REPUBLIC OF IRAQ: Security forces deliberately attack peaceful protesters while internet is disabled

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24 Jul 2018
[International Secretariat]

Peaceful protesters in southern Iraq and Baghdad fear authorities are deliberatelydisabling internet access before security forces attack and open fire on them, Amnesty International has learned.

Trusted sources told the organization they believe internet access is being cut off to prevent them sharing footage and pictures of attacks by security forces in the southern governorates of the country.

Security forces are beating, arbitrarily detaining and even opening fire on peaceful protesters.

We fear this blackout is deliberately designed to give carte blanche to the security forces to repress peaceful activists without being recorded and held accountable.”

One 21-year-old man from al-Zubeir, to the west of Basra city, told Amnesty International he joined a demonstration on Sunday 15 July to protest against the ongoing lack of job opportunities in the area. He said a member of the Iraqi SWAT (Special Weapons and Tactics) forces confronted the protesters and started firing at them before chasing and beating them.

He said: “They wanted to beat everyone and left no one without injury. One person was shot in the leg and I saw one person bleeding from his eye. As we retreated, one of them [SWAT] grabbed me and one beat me. When I struggled away, he threw the baton at me and broke my arm. They cut off the internet so they can beat us.”

In the past week, witnesses in Basra governorate have reported to Amnesty International that security forces have been using tear gas and live ammunition against protesters. At least eight people are reported to have died in protests so far.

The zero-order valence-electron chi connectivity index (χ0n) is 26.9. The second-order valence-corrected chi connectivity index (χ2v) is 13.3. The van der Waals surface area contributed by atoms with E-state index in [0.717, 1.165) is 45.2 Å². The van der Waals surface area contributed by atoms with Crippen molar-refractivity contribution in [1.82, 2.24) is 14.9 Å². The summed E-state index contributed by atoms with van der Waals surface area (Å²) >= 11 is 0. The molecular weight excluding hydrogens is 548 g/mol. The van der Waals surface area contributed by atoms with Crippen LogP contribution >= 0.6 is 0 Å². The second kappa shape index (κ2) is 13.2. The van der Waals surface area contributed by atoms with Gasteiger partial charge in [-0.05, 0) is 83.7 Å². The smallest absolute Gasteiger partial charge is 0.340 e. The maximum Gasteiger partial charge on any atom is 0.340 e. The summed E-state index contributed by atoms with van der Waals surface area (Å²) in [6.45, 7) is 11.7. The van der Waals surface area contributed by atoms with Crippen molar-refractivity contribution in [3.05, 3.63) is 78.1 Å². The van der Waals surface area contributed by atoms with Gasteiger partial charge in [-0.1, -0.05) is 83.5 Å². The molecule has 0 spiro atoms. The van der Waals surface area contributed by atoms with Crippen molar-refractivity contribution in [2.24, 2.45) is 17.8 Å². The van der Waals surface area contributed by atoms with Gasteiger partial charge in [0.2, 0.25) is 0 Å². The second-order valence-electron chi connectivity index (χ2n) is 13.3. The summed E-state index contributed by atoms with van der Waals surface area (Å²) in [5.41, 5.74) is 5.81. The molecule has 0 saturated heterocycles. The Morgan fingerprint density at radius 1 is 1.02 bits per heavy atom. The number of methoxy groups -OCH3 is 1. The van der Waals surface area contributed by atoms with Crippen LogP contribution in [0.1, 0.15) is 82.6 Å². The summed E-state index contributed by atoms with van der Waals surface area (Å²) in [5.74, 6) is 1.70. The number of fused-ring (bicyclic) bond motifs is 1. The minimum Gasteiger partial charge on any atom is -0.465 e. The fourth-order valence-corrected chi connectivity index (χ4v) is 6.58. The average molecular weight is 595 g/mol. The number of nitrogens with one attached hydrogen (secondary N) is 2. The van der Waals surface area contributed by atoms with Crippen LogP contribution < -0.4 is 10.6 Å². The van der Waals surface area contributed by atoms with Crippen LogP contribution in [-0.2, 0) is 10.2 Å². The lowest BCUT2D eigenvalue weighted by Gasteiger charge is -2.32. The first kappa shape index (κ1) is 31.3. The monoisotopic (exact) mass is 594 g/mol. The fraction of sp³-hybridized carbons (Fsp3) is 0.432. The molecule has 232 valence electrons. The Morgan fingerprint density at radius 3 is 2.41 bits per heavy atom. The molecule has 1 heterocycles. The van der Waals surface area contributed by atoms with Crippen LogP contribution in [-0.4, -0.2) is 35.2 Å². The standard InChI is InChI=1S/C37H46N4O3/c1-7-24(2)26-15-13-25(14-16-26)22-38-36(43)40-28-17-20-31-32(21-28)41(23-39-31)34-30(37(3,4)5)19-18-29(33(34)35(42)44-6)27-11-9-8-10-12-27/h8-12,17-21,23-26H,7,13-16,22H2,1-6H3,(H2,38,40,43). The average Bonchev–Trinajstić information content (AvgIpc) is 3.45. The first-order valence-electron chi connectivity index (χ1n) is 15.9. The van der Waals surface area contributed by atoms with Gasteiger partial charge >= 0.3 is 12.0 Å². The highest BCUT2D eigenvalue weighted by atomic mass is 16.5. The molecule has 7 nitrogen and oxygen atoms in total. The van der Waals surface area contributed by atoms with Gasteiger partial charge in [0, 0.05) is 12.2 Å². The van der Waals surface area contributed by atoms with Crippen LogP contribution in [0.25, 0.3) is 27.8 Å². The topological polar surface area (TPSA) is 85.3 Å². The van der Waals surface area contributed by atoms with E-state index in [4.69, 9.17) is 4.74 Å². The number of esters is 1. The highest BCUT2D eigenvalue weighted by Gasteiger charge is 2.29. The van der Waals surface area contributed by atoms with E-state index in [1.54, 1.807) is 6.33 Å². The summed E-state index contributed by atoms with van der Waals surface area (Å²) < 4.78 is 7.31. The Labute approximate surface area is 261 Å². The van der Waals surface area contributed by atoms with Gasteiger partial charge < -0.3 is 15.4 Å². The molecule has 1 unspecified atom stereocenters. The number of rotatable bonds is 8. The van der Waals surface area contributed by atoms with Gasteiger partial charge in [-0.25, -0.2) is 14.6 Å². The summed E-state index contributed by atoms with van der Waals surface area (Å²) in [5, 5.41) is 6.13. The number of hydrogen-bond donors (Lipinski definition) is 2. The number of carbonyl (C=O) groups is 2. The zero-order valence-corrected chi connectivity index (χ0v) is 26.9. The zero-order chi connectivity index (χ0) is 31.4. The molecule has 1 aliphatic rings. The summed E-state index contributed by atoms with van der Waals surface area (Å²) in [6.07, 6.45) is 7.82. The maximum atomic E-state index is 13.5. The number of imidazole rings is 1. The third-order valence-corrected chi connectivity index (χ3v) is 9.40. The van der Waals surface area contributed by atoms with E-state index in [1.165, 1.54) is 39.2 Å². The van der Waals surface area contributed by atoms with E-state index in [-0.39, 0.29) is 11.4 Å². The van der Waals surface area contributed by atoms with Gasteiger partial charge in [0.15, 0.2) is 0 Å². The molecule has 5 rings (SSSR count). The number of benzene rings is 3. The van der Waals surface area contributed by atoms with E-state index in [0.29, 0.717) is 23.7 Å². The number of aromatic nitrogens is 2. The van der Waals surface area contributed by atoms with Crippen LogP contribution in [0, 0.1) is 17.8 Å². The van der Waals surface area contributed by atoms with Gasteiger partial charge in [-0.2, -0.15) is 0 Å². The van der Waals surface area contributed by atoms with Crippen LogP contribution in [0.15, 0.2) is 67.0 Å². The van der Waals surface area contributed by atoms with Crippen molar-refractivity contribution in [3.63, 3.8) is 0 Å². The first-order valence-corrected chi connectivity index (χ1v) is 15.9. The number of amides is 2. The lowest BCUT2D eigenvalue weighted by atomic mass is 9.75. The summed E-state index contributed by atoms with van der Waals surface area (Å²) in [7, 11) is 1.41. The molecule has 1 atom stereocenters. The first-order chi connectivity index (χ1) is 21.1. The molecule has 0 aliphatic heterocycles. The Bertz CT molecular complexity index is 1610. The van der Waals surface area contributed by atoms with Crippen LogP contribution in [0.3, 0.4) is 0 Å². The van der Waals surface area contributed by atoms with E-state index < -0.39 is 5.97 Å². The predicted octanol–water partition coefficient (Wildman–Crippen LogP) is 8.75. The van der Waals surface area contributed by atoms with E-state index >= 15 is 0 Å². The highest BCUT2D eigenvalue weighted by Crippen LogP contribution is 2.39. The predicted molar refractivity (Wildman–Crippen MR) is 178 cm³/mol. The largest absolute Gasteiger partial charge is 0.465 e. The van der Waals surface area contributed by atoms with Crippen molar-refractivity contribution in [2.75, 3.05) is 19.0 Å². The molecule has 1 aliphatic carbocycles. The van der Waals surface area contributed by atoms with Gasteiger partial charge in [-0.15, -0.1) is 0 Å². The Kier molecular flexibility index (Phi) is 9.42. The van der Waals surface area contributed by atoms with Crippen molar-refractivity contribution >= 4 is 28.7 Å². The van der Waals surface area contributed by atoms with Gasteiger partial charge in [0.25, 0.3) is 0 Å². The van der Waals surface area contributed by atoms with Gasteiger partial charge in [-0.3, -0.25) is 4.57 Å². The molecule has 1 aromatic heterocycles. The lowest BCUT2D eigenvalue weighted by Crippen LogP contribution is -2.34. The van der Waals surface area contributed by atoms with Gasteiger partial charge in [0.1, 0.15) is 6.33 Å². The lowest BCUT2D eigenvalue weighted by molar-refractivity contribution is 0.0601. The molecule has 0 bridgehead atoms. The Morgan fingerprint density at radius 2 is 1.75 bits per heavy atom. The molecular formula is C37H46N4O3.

In Baghdad on Monday 16 July two protesters were arrested. Later, they were beaten, tasered and interrogated about individuals who had organized the protests and asked if they belonged to extremist groups. Unable to see after their ordeal, they were subsequently forced to sign papers without being told what the contents were, and then released.

“Iraqi authorities must immediately put an end to the torture and other ill-treatment that has included beatings, harassment and intimidation of peaceful protesters by security forces and carry out prompt, independent and impartial investigations to bring all those responsible to justice. The authorities have a duty to ensure that everyone in the country can exercise their rights to freedom of expression and peaceful protest without interference,” said Lynn Maalouf.


Protests in Iraq erupted on Sunday 8 July over high levels of unemployment and inadequate government services across the south of the country.

The internet was cut late at night on Thursday 12 July. Although access was mostly restored on Monday 16 July, the signal reportedly remains weak across the country and several social media platforms remain blocked.

19 July 2018

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